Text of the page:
This work sits at Richmond’s Capitol Square Park in Virginia. The spiral shaped walking path honors the original inhabitants of the region, especially seventeenth-century Chief Powhatan (d. 1618) who united thirty-four Algonquian tribes. The site incorporates cast images of corn, squash, and bean plants around the edge of a reflecting pool, and is surrounded by groves of trees native to the area. The site requires active participation, unlike a statue on a plinth, thereby becoming a reflective activation of this space of reintroduced Native life and cultural memory.
— Michelson, Alan. “Mantle, 2018,” Alan Michelson. Accessed June 25, 2022: https://www.alanmichelson.com/mantle
“I am connected to the Murray and the Darling River systems through my Barkindji family, and since 2000 I have been documenting the backwaters and inland lake systems in the Riverland of South Australia. I have found many ‘signs’ in the landscape, Aboriginal artefacts and trees that bear witness to Aboriginal occupation and reflect the connection people have had with this place over many tens of thousands of years.
Everywhere I walk I see evidence of Aboriginal occupation prior to European settlement. I find remnants of flints and grindstones that were used to manufacture stone tools and to grind native seeds and grains. Bark was removed from the outer layers of eucalypt trees to create canoes and coolamons – vessels used to carry food and small babies. The scars left in the trees act like street signs, indicating areas of abundance and safe shelter. I get the strong sense that the ancestors had only just gone, leaving subtle calling cards to let me know how important these sites are for them.
Using a medium format film camera slows my pace. Spending as much time as I can in the environment, and speaking with cultural custodians to get a true sense of place are significant steps in my process”
(credit: Catalog, “From Here to There: Australian Art and Walking”)
“(Work in Development)
International Art Space, Spaced Residency, 2020
This Must be the Place, connected a series of utopian visions as defined by the communities situated in Hopetown/ Ravensthorpe in remote Western Australia. Sarah’s project considered the idea of utopia as a matter of perspective, a continuous disappearing horizon between the present and the future. Conducted through a series of walking interviews Rodigari looked to address how rural utopian ideals of sustainability (social, economic, cultural, historical, environmental) inform the making of place. In light of climate change and within our history of colonial-settler Australia.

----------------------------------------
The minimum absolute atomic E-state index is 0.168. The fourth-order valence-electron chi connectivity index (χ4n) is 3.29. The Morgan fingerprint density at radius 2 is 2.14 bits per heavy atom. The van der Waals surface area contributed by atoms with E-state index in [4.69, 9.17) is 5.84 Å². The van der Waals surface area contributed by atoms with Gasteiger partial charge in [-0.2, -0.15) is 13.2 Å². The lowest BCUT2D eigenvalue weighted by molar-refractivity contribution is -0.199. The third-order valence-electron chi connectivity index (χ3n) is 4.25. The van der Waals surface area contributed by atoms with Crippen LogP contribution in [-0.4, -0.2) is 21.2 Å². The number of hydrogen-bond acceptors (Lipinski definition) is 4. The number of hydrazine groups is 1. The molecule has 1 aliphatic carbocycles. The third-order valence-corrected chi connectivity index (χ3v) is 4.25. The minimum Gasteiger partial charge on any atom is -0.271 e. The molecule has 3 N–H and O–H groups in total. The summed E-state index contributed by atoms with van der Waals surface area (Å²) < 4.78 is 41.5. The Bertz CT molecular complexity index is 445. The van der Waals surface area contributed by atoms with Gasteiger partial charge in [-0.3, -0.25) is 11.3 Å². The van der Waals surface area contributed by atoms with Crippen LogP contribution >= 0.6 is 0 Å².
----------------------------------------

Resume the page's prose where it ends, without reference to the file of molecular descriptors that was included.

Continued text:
At the end of her six weeks, Sarah presented a humorous, poetic and insightful performance script, ‘Hearsay’ back to the community based on the interviews and conversations she’d undertaken. The performance connected past narratives with speculative futures against present realities of mining, farming, drought and flood. Presented: Spaced 4 Residency, Rural Utopias, International Art Space, Perth, 2020.
Link to Spaced Project Page
This is a work is in development.
“Sarah Rodigari is currently working with the community of Ravensthorpe. This work forms part of one of Spaced’s current programs, Rural Utopias.
Sarah Rodigari is an artist whose practice addresses the social and political potential of art. Her work is site responsive, employing, durational live action, improvisation, and dialogical methodologies to produce text-based performance and installations.
Here, Sarah shares an update from Ravensthorpe.
I come from a big city and apparently live in the most densely populated suburb in Australia. I have spent most of my life in homes without a backyard. Modern living is accessible and convenient. There is a lot of choice – I wonder if because of this I spend a lot of time making unnecessary decisions, like which yoghurt to buy – everything is small, efficient, manageable and perhaps easily disposable. I don’t own a car, I walk everywhere. It has taken a while to slow down and let go of the accumulated habit of creating order and immediacy that I packed with me. I haven’t let go, or necessarily slowed down, I’ve just noticed that with distance, comes time. I think I’ve taken up more space, literally, hopefully not metaphorically.
The ute is the biggest vehicle I’ve ever driven, I was a little reticent to drive it at first, but now that I’ve been driving all over the shire meeting locals and conducting interviews about what makes an ideal word, I’m in love. I have learnt to 4WD which, city speaking, is just to say that I found a button to press. In a big car, under an endless sky on an open road. Like the generic protagonist in every Hollywood road movie, I get the feeling that out here there are no rules, everything is possible, and anything goes.
The utopia protagonist is no one, no gender, identity, history, ancestors, likes, dislikes,
They come from nowhere and bring nothing with them. (Bernadette Mayer, Utopia)
There’s nothing that can’t be done everyone’s giving it a go. If enough of you band together, you can make it happen, like the heavy haulage route, the herbarium and the swimming pool in Ravey or the community garden and the Mens Shed in Hopey.
When I ask about what might constitute an ideal world most people pragmatically suggest that they’re already here. I try to argue that utopia can’t exist in the present, it’s about striving for a future that we’re yet to realise – like a four-day work week or a universal minimum wage. This is hard to argue with people who have moved to a pretty and quiet beachside town on the edge of nowhere specifically to retire. This is the utopia they’ve been aiming for.
We agreed that isolation meant being far enough away for everything else to be conveniently accessible. But that didn’t mean not being globally connected. You can’t just ‘tune out’ to the weather, the coronavirus or the price of wool etc. It’s easy for me to arrive here with ecological assumptions about primary industry. Through my conversations, for many people farming and mining aren’t outrightly bad or wrong, the complexity of these industries and their relationship to land are lived with and negotiated daily. Does a simpler lifestyle allow more emotional and pragmatic space to address the ebb and flow of life, to embrace the paradox of a mine and farm next to a world heritage park and say, ‘yes and’?
As I step in closer to the community, simpler might mean less variety at the supermarket or choice on tinder but negotiating a co-existence with their environment and each other has a degree of attention and care creating a co-dependence that is very hard simply shut down.
This Must be the Place